back to Grayson Archery Collection
Bow, Gran Chaco region
Uruguay, early 20th century
Grayson Collection, MAC1992-0244
Widespread throughout the Americas at the time of European contact, the bow was employed in hunting and warfare by most peoples of the western hemisphere. Various types of specialized archery equipment were also used for ceremonial purposes, traditional games, and other activities. The self bow dominated—it is the only form known in Central and South America and in North America east of the Mississippi River—and occurs in a variety of shapes and sizes. Sinew-backed bows were also used by the horse archers of the Plains and by tribes of northern California and adjacent areas. In arctic North America, bows usually were made of one or more pieces of wood, antler, musk-ox horn, or bone that were bound together and reinforced with a complex system of unglued sinew cords.
Native North American bows are often decorated with painted geometric designs. In South America, woven or wrapped plant-fiber embellishments and feather trimmings are typical. Arrows of the Americas vary depending on available materials, function, and the type of bow used. Shafts are of reed or wood with two or three feathers (tangential or radial) for fletching. Stone heads, later replaced by metal ones, are common on arrows from North America, Mesoamerica, and southern South America. The extremely long arrows of the South American rainforests are tipped with several specialized heads, usually made from bamboo or wood. Bag-like quivers of animal skin or woven plant materials were widespread throughout the Americas. Combined bowcase and quiver sets were common, especially among the horse archers of the Plains and adjacent areas. The arrows of tropical South America are usually carried in the archer’s hand because their length make quivers impractical. Poisoned heads, however, are often carried separately in small tube-like containers.
Most native people of the Americas wore some sort of wrist guard to protect against the impact of the bowstring. In South America, wrappings of cotton strings or human hair were worn, as were bracers of leather, bark cloth, or wood. Simple leather wrist guards were common to North America, although the Navajo and other silversmiths of the American Southwest made elaborate bracers. Small guards of carved bone, ivory, or antler are typical of arctic North America.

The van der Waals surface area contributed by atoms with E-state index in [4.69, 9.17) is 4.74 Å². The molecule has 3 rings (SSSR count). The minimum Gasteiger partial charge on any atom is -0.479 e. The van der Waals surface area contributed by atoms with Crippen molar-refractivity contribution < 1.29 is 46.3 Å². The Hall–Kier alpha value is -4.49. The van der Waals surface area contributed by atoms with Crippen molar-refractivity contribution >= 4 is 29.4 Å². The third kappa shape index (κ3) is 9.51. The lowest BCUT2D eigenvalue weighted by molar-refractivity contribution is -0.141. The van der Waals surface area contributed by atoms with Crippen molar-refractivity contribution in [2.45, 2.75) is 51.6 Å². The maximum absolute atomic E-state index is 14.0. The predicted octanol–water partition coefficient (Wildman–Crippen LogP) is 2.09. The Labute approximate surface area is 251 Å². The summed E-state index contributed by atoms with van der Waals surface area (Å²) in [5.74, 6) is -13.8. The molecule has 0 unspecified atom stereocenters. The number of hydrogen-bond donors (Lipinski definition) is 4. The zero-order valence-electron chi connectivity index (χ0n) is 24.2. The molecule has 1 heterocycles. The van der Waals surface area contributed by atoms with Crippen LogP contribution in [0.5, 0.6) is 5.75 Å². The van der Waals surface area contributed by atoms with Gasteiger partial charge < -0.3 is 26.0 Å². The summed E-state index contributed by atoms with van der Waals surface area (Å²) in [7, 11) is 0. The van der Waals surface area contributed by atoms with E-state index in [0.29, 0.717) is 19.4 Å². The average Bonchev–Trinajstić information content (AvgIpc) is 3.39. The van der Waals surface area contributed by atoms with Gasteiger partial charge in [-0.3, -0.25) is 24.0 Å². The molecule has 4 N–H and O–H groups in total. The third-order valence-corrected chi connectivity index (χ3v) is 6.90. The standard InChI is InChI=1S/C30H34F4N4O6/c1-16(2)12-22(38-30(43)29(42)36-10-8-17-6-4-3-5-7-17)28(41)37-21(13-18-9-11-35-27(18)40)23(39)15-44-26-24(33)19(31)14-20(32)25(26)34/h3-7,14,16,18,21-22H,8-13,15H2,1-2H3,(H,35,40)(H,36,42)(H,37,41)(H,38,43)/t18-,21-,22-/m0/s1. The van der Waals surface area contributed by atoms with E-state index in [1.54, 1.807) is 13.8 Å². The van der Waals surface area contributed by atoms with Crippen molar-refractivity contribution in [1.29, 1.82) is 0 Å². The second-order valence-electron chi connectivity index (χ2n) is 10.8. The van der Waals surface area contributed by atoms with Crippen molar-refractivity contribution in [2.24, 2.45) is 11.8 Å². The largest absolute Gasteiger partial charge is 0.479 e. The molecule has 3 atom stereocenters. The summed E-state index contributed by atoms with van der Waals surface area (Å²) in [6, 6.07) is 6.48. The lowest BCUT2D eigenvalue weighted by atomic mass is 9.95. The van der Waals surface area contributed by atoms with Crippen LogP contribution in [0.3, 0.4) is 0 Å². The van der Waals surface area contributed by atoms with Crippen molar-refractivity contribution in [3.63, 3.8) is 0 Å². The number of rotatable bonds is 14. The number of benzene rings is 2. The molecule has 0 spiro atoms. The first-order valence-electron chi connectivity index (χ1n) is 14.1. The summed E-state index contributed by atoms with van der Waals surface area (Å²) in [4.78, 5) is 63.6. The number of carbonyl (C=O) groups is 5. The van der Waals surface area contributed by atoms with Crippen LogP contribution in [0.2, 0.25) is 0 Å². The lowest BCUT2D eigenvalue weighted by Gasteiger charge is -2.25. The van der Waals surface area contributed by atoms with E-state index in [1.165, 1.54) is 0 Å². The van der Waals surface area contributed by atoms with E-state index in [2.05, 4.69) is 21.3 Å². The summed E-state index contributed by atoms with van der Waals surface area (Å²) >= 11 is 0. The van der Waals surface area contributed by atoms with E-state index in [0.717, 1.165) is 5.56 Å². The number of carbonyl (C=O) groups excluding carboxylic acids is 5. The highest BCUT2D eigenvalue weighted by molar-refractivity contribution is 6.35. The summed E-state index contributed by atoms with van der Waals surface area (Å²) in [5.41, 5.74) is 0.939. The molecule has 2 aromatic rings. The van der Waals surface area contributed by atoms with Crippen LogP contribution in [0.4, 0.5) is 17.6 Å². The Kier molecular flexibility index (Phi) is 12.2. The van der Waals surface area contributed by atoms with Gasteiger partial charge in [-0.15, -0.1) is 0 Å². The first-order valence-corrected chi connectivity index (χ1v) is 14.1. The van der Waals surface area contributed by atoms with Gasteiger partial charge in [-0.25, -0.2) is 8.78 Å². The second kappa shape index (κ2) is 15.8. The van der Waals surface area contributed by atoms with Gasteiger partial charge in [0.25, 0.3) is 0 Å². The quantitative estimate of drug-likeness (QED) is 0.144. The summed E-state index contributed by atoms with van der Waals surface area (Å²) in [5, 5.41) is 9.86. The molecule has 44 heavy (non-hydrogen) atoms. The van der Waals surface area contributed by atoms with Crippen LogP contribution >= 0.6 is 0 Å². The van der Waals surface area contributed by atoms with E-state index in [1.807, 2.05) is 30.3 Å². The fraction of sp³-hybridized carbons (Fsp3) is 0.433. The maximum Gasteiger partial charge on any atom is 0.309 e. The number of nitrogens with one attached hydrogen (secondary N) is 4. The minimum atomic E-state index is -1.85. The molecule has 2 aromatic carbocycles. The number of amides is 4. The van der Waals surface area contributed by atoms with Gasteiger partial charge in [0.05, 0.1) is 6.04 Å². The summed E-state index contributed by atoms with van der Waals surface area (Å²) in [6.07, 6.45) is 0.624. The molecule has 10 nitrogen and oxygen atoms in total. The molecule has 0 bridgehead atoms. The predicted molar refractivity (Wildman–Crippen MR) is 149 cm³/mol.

The bow retained its use among some native groups of the Americas until the late historic period, but in many areas it was replaced by firearms for hunting and warfare at a fairly early date. Traditional archery techniques have survived among certain groups, but the bows and arrows made today are usually for traditional ceremonial or sport activities or created as native craftworks for sale. The traditional archery of the aboriginal people of the Americas is most intact today among the indigenous groups of tropical South America, whose inaccessible habitations have prevented foreign intrusion until quite recent times. Many of these groups now live within protected reserves that allow them to follow traditional practices, and the use of the bow remains a routine part of their lifestyle.
This online exhibit presents representative examples of archery equipment of the tribal people of North and South America from the Museum’s Grayson Archery Collection. Included are traditional hunting and war gear, as well as ceremonial and trade items.
Click image for more information
References and Related Links
Hamilton, T. M. 1982. Native American Bows. Missouri Archaeological Society Special Publications No. 5. Columbia.
Heath, E.G. and V. Chiara. 1977. Brazilian Indian Archery. Manchester, England: Simon Archery Foundation.
Mason, O. T. 1893. North American bows, arrows, and quivers. Smithsonian Institution Annual Report (1892), 631–679.
Métraux, A. 1949. Weapons. In Handbook of South American Indians, Vol. 5, edited by J. Steward, pp. 229–263. Bureau of American Ethnology Bulletin 143. Washington, D.C.
Text prepared by Mary French, Charles E. Grayson, and Michael J. O’Brien, winter 2006.
Photos by Daniel S. Glover.
Museum of Anthropology, Mizzou North, Suite 2002, 115 Business Loop 70 W, Columbia, MO 65211-1440
The Museum is under construction at Mizzou North. Check back here for updates.
For Museum Questions, email email@example.com